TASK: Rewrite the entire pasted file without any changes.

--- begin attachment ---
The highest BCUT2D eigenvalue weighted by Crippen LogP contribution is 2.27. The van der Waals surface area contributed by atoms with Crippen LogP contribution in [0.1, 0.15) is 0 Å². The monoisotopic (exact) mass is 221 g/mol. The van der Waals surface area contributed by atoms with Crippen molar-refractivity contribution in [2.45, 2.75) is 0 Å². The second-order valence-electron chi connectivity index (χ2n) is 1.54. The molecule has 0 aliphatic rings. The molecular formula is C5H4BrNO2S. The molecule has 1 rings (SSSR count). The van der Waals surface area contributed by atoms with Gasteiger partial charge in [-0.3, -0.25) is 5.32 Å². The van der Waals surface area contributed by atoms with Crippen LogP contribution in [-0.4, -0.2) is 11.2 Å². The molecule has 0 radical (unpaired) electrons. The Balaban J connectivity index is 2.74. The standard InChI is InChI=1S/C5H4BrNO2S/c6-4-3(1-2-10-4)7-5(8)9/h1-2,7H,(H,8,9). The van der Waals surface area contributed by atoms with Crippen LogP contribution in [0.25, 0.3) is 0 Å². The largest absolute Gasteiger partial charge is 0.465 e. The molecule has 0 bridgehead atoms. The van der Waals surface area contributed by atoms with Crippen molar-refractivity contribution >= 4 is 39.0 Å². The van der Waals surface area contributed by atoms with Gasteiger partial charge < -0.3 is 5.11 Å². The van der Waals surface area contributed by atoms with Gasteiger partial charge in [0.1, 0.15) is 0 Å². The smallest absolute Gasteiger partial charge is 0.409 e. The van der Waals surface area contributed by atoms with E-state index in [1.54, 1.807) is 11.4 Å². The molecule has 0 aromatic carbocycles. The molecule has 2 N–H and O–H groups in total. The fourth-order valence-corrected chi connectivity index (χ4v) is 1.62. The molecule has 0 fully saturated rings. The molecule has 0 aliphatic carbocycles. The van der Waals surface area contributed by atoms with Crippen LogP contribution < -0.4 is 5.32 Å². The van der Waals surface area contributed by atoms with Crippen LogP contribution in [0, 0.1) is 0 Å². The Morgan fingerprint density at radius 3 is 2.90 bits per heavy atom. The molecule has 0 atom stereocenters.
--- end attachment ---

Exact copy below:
The highest BCUT2D eigenvalue weighted by Crippen LogP contribution is 2.27. The van der Waals surface area contributed by atoms with Crippen LogP contribution in [0.1, 0.15) is 0 Å². The monoisotopic (exact) mass is 221 g/mol. The van der Waals surface area contributed by atoms with Crippen molar-refractivity contribution in [2.45, 2.75) is 0 Å². The second-order valence-electron chi connectivity index (χ2n) is 1.54. The molecule has 0 aliphatic rings. The molecular formula is C5H4BrNO2S. The molecule has 1 rings (SSSR count). The van der Waals surface area contributed by atoms with Gasteiger partial charge in [-0.3, -0.25) is 5.32 Å². The van der Waals surface area contributed by atoms with Crippen LogP contribution in [-0.4, -0.2) is 11.2 Å². The molecule has 0 radical (unpaired) electrons. The Balaban J connectivity index is 2.74. The standard InChI is InChI=1S/C5H4BrNO2S/c6-4-3(1-2-10-4)7-5(8)9/h1-2,7H,(H,8,9). The van der Waals surface area contributed by atoms with Crippen LogP contribution in [0.25, 0.3) is 0 Å². The largest absolute Gasteiger partial charge is 0.465 e. The molecule has 0 bridgehead atoms. The van der Waals surface area contributed by atoms with Crippen molar-refractivity contribution >= 4 is 39.0 Å². The van der Waals surface area contributed by atoms with Gasteiger partial charge < -0.3 is 5.11 Å². The van der Waals surface area contributed by atoms with Gasteiger partial charge in [0.1, 0.15) is 0 Å². The smallest absolute Gasteiger partial charge is 0.409 e. The van der Waals surface area contributed by atoms with E-state index in [1.54, 1.807) is 11.4 Å². The molecule has 0 aromatic carbocycles. The molecule has 2 N–H and O–H groups in total. The fourth-order valence-corrected chi connectivity index (χ4v) is 1.62. The molecule has 0 fully saturated rings. The molecule has 0 aliphatic carbocycles. The van der Waals surface area contributed by atoms with Crippen LogP contribution < -0.4 is 5.32 Å². The van der Waals surface area contributed by atoms with Crippen LogP contribution in [0, 0.1) is 0 Å². The Morgan fingerprint density at radius 3 is 2.90 bits per heavy atom. The molecule has 0 atom stereocenters.